coq au vin

Posted: February 13th, 2012

Recently I have been obsessed with all things French, which is obviously not a bad thing, but makes the travel bug bite its teeth in a bit more securely.  I have been reading books based in France (like this and this), and I have a French Cafe radio station on Pandora that I can’t stop listening to, and then of course I have been finding recipes for and cooking French food (like that Country French Omelet that was oh so good).

And coq au vin has been on my mind for quite awhile.  Everyone seems to have a recipe for it (and now I seem to be no exception), and honestly they can all be a little daunting to sift through.  Julia Child’s recipe of course seems like the go-to, but I was looking for something a little less complicated and little more straight forward.  Some recipes had carrots, some had potatoes, some called for celery.  Some had yellow onions and pearl onions, while some just chose one.  Some said to put the mushrooms in the pot with everything else, and some said to saute them separately.

I wanted the coq au vin that I made to be as simple as coq au vin can be, and so I took the best parts of all of the recipes I could find and combined it to make coq au vin exactly how I wanted it to be, without too much fuss or too many extra trips to the store.  It ended up perfect, with tender juicy chicken, purple and rich from the wine, and it’s not so complicated to make that it couldn’t be a weekday meal (in fact it was).  But it’s also delicious enough that it would be perfect for that special occasion…Valentine’s Day perhaps?

Coq Au Vin

Prep Time: 10 minutes
Cook Time: 1 hour, 20 minutes

Serves 4-6

1 tablespoon olive oil
4 oz. thick cut bacon, cut into one inch pieces
8 pieces of chicken (bone-in, skin on)
Salt
Pepper
1 medium yellow onion, peeled and diced
3 garlic cloves, peeled and minced
2 cups dry red wine
1 cup chicken stock or broth
½ teaspoon dried thyme leaves (or a fresh thyme bundle)
2 bay leaves
1 tablespoon olive oil
1 tablespoon butter
½ lb. button mushrooms (or cremini), sliced
2 tablespoons butter, melted
1 tablespoon flour

1. Place a large pot or dutch oven on the stove over medium-high heat.  Add olive oil and bacon and cook until bacon is slightly browned, about 5-7 minutes, stirring occasionally.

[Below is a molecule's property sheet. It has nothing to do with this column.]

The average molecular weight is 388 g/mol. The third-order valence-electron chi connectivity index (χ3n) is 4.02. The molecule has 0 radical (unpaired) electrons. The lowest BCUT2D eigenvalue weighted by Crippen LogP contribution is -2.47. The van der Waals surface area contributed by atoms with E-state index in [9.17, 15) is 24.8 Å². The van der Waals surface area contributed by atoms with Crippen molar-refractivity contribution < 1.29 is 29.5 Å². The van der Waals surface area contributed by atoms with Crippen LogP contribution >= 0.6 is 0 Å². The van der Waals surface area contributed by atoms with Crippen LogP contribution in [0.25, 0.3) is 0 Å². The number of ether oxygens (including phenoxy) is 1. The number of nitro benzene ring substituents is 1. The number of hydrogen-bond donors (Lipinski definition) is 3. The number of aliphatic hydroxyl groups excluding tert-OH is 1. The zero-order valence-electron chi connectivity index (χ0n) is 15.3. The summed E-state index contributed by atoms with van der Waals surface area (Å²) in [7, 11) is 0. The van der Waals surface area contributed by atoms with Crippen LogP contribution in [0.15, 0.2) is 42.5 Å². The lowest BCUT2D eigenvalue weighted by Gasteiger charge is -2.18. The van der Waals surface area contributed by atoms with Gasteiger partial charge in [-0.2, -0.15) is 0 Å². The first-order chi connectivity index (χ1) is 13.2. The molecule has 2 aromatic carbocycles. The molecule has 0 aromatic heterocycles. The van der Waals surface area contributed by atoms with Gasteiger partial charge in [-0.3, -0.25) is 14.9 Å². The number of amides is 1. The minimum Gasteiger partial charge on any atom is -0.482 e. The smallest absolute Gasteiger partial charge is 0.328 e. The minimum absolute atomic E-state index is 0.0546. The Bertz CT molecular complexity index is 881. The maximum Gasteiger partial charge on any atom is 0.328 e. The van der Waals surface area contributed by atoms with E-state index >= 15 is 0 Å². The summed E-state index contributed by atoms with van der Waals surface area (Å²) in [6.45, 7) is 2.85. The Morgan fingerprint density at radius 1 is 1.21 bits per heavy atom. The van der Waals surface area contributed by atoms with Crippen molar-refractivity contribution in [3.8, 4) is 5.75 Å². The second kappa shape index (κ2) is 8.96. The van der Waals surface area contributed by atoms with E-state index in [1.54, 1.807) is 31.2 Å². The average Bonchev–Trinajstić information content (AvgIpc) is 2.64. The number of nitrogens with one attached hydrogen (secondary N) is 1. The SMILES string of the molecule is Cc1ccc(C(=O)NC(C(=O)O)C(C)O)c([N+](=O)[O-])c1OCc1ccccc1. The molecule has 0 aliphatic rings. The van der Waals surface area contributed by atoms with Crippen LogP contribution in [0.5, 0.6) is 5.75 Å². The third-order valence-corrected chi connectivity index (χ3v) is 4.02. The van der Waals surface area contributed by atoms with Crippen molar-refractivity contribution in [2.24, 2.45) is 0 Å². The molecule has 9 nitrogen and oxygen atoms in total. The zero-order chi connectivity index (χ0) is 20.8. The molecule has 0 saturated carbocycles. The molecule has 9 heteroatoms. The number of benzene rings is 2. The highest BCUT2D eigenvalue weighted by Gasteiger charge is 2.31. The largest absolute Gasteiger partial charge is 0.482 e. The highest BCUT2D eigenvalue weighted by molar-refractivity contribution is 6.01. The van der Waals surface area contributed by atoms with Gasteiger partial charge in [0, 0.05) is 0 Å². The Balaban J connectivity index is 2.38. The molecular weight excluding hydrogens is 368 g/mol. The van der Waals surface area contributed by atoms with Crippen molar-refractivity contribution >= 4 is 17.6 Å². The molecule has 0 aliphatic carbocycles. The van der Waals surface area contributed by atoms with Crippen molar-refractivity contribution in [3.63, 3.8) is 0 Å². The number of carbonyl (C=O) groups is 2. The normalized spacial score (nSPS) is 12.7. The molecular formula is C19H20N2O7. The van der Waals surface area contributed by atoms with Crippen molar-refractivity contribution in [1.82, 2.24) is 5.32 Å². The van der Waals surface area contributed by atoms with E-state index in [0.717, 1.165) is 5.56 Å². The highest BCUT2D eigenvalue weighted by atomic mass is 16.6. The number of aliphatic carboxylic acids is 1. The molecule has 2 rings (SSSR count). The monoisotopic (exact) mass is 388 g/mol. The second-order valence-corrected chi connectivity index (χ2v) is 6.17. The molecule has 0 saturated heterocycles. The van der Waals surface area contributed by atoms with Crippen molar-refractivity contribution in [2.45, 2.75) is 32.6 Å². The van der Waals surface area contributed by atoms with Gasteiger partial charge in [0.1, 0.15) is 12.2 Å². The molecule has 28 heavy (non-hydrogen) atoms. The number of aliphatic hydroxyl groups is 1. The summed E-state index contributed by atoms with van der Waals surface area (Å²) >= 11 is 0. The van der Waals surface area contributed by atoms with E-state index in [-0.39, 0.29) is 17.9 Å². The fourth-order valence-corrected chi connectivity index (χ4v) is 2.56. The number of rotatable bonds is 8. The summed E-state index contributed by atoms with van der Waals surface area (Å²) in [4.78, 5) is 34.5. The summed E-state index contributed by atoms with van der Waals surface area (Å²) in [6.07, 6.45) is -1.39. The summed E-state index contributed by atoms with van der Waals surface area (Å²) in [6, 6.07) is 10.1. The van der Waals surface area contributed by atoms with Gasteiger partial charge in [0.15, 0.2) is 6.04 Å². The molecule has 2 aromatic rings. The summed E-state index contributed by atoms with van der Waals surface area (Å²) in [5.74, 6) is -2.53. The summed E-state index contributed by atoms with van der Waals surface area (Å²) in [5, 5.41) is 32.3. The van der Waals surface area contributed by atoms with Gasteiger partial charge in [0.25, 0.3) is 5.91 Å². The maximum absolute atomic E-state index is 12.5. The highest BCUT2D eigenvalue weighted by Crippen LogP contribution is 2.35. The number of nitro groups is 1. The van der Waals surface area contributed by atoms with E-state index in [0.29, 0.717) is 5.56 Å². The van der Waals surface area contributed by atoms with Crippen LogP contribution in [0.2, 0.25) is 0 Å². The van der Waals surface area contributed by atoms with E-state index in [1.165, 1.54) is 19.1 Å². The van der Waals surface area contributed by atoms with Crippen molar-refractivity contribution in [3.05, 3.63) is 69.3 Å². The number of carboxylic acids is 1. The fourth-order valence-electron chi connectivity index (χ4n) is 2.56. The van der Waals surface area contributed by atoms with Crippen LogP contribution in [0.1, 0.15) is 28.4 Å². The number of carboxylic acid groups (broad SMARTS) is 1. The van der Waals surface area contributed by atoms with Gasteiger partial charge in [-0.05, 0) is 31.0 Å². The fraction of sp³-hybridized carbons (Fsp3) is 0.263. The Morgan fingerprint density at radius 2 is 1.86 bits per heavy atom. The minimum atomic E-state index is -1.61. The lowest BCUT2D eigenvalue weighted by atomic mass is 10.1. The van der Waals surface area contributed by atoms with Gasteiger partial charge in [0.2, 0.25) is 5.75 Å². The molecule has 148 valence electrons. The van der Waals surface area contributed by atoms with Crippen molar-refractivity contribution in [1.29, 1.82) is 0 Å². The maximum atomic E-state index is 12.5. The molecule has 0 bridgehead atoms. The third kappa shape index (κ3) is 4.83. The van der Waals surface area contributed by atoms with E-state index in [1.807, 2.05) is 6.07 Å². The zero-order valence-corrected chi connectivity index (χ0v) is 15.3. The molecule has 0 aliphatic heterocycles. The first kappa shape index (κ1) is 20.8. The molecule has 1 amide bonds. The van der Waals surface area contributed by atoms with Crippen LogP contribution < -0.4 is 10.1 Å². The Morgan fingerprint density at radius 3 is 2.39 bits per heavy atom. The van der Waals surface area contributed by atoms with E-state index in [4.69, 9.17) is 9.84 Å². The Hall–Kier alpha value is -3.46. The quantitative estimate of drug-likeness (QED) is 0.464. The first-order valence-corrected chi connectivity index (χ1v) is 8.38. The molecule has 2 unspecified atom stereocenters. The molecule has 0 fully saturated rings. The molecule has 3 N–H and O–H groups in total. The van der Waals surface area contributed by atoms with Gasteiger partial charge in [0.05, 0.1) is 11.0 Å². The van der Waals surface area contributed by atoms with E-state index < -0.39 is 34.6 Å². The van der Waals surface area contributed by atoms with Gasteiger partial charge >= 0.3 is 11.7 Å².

2. While the bacon is cooking, blot the chicken dry with a paper towel.  Season both sides of the chicken with salt and pepper.
3. When the bacon is done, remove it from the pot with a slotted spoon and place it on a paper-towel lined plate.
4. Add the chicken, skin-side down, to the pot, letting it brown in the bacon fat.  If needed, you can add a bit more olive oil.  Brown the chicken on both sides, about 4-5 minutes per side, working in batches so that you are not over-crowding the pan.
5. When chicken is browned use tongs to remove it from the pot, setting it aside on a separate plate.
6. Add the onion to the pot, season with salt and pepper and cook, stirring often, until onion is tender, about 5 minutes.
7. Add the garlic and cook for about 1 more minute.
8. Add the wine to the pot and use a wooden spoon to scrape off the brown bits from the bottom of the pan.  Return the chicken and the bacon to the pot, and then add the chicken stock.  Add the thyme and bay leaves.  Cover the pot and reduce heat to medium-low.  Allow chicken to cook for about 30-35 minutes, until it is cooked through.
9. While the chicken is cooking, sauté the mushrooms.  Add olive oil and butter to a medium-sized saute pan over medium heat.  When oil is hot and butter is melted, add the mushrooms.  Cook the mushrooms, stirring often, until they are tender and have released their own juices.  When they are done, remove the pan from the heat and set aside.
10. When the chicken is cooked, use tongs to remove it from the liquid and set it aside on a platter that it can be served on.  Cover the chicken with tinfoil to keep it warm.
11. Remove the bay leaves (and if you used one, the thyme bundle) from the liquid.  Skim off the excess oil/fat with a spoon.  Then add the mushrooms and their juices to the liquid.  Raise the heat to high and bring the liquid to a boil.  Allow it to cook until has reduced slightly (about 3-5 minutes).
12. Stir together melted butter and flour until it is a paste like consistency.  Add the mixture to the liquid in the pot, whisking it in to fully incorporate it.  Allow the liquid to continue cooking, stirring often, until it has thickened slightly.  Really it can be as thick or as thin as your would like.  If your would like it thicker, add more flour (mixed with melted butter to keep the flour from forming lumps).  If you would like it thinner, add a bit more wine or chicken stock.
13. Serve the chicken warm, with the sauce and vegetables spooned over it.

(2) Comments

2 Comments on “coq au vin”

  1. 1 Catherine  February 14th, 2012

    I have yet to tackle Coq Au Vin, but yours looks great! I’ve also been obsessing over France lately (posted about it today). Glad I found your blog!

    XO,
    Catherine
    (Click here to enter my anthropologie kitchen tools giveaway.)

  2. 2 Kathryn  February 14th, 2012

    My grandmother used to make coq au vin but I haven’t had it for years! I can’t wait to make it myself now.


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